Commentary No. 070
Date: 1538, April 10. Santo Domingo, La Española.
Theme: When it came to piratical attacks against La Española by vessels from Spain’s imperial enemies, the local enslaved black population was at much risk as the free Spanish or creole population of the areas under assault, since they would be treated by the attackers as chattel to be stolen or kidnapped to be exchanged for a ransom
Source: PARES, Portal de Archivos Españoles--Archivo General de Indias, SANTO_DOMINGO, 49,R.9,N.59
On the 1st of February of 1538 a French vessel assaulted Puerto Hermoso, a port fifteen leagues west of Santo Domingo City on the south coast of La Española and near the town of Azua and captured three ships that had left from Santo Domingo in that direction the night before with between 10 and 12 sailors. (This would mean that for the type of ships called bergantines the sailing to Azua’s port took between 12 and 24 hours.) According to the report from the Audiencia, Puerto Hermoso was an important provisioning area of sea salt for the entire Island. Another port one league away from this one was Ocoa “where I Licenciado Zuazo have a sugar mill.”
The Audiencia’s report mentions as well how “another two leagues further down [west] there is another ingenio of the Secretary Diego Caballero,” possibly the one known as Zepi Zepi and “another two leagues away is the village of Azua where there are four sugar mills, all of which falls [sic] on the sea shore close to it [the sea] one league inwards at the furthest. One of the residents of the salt pans traveled to Santo Domingo City in a day, apparently riding on horse, while “the others went to alert the village of Azua and to the ingenios so they would put themselves into safety.” Once the news arrived in Santo Domingo, about three hours later a force of seventy horsemen and fifty pawns had been reportedly gathered from within the dwellers of the city and its district and had left from there to the Ocoa area.
Referring to the port of Santo Domingo City, the authorities wrote that “since many days ago this port has never been so empty of ships because, since no naos have come from those kingdoms since more than five months ago, only one large galleon of about one hundred tons was at the port and two caravels of fifty tons each.”
The expedition sent from Santo Domingo City by ground against the French arrived in the Ocoa region in one and a half days (“in a day and a night”). They found the Ocoaingenio totally robbed by the French, who took all the sugar in it as well as “six black slaves, since the rest escaped from them into the mountains. ” The French ordered the sugar estate’s overseer to write to the city asking for a ransom of 4,000 pesos in exchange for not burning down the sugar estate. From Ocoa, part of the force dispatched went to Azua while others went to the ingenios. One day some French disembarked “at the port of Azua” before the Santo Domingo forces could get there and stole “more than three thousand arrobas of sugar” and demanded a ransom in exchange for “not burning down the town”. About nine residents went to negotiate with the French a potential exchange of “the Spaniards and certain blacks that [the French] had taken onto the ships” for some “heifer and lamb meet,” but they were captured as well and released only after another ransom of about 300 castellanos. In the process the Spaniards learned that the French larger vessel was about 150 tons and the total crew of about one hundred men.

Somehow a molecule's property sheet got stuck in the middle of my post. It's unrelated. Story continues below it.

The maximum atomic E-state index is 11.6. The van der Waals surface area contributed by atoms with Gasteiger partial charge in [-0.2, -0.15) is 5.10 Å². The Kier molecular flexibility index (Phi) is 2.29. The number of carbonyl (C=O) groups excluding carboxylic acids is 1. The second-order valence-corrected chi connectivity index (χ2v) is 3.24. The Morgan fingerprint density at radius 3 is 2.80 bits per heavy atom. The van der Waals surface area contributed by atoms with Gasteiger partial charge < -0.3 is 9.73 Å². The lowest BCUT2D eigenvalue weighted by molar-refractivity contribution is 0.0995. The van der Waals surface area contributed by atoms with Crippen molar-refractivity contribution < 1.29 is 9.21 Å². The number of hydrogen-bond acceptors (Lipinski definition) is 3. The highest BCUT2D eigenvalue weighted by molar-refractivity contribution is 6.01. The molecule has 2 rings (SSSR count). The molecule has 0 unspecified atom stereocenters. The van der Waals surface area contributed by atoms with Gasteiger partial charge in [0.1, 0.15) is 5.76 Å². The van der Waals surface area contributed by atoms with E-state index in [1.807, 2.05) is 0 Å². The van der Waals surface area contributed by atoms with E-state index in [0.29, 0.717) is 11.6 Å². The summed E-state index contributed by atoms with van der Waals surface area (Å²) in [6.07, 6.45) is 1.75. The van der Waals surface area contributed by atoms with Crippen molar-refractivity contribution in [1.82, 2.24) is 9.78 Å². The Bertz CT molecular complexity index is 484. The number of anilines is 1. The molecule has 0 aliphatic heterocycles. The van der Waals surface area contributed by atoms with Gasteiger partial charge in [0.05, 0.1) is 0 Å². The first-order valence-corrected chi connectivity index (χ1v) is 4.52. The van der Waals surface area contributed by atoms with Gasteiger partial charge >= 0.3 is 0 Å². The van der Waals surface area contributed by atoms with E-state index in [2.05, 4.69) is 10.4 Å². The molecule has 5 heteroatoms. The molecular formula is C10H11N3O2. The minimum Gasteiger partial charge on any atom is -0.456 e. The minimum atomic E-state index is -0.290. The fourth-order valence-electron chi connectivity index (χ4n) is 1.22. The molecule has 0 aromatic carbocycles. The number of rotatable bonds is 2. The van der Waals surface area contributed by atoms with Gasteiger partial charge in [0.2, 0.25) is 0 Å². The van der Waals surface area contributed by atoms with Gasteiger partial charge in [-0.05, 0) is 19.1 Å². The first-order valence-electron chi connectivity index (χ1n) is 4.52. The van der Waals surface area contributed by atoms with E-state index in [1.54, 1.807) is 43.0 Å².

With better information about the size of the French expedition, an armada was sent from Santo Domingo formed by a galleon and two caravels with 200 men, which left one early morning hoping to arrive in Ocoa the same day in the afternoon. The day before a group of six Frenchmen went to the Ocoa mill hoping to collect a ransom for not burning the mill and they were killed in a surprise attack by the locals, except two that were taken prisoners. The French left the area and after five days searching the vicinities the squadron sent from Santo Domingo could not find them. The French had sailed away from the coast and then eastwards and showed up at La Saona island, which was “twenty five leagues” from Santo Domingo, and was “the place through which all the vessels [coming] from Spain pass by.”
The same armada sent to Ocoa was then sent to Saona, where they found and chased the French ship for a day without capturing them. The next day passed by La Saona a vessel of “Don Alvaro de Bazán” part of a royal armada and captained by a Pero or Joan de Peñalosa with a cargo of 100,000 ducados in silver for the Crown and some gold of private individuals which were unloaded in Santo Domingo due to the bad condition of the vessel.
While another vessel available at the port of Santo Domingo was prepared to be sent to Spain with the silver and gold, a Spanish vessel arrived from Cubagua loaded with pearls for the Crown “and Indians and fish and salt and other things” that had been chased for two days from around the Saona area by the same French vessel as before, which this time dared to approach the port of Santo Domingo as close as “a shot” from the city’s fortress. As a precaution the ships harbored in Santo Domingo had been sent up the Ozama river. The following day an armada “more than well provisioned of everything” was sent to Saona, and then to the island of San Juan, and then back westwards along the southern coast of La Española beyond Azua in search for the French vessel, to no avail.
Ultimately, according to the long report submitted by the colonial authorities of La Española, during their days of assault the French attackers killed the two Spanish captains of the ships they had initially captured in Puerto Hermoso, and took with them the “fifteen ladino black slaves” they captured in the ports of the area as well as about 3,000 arrobas of sugar.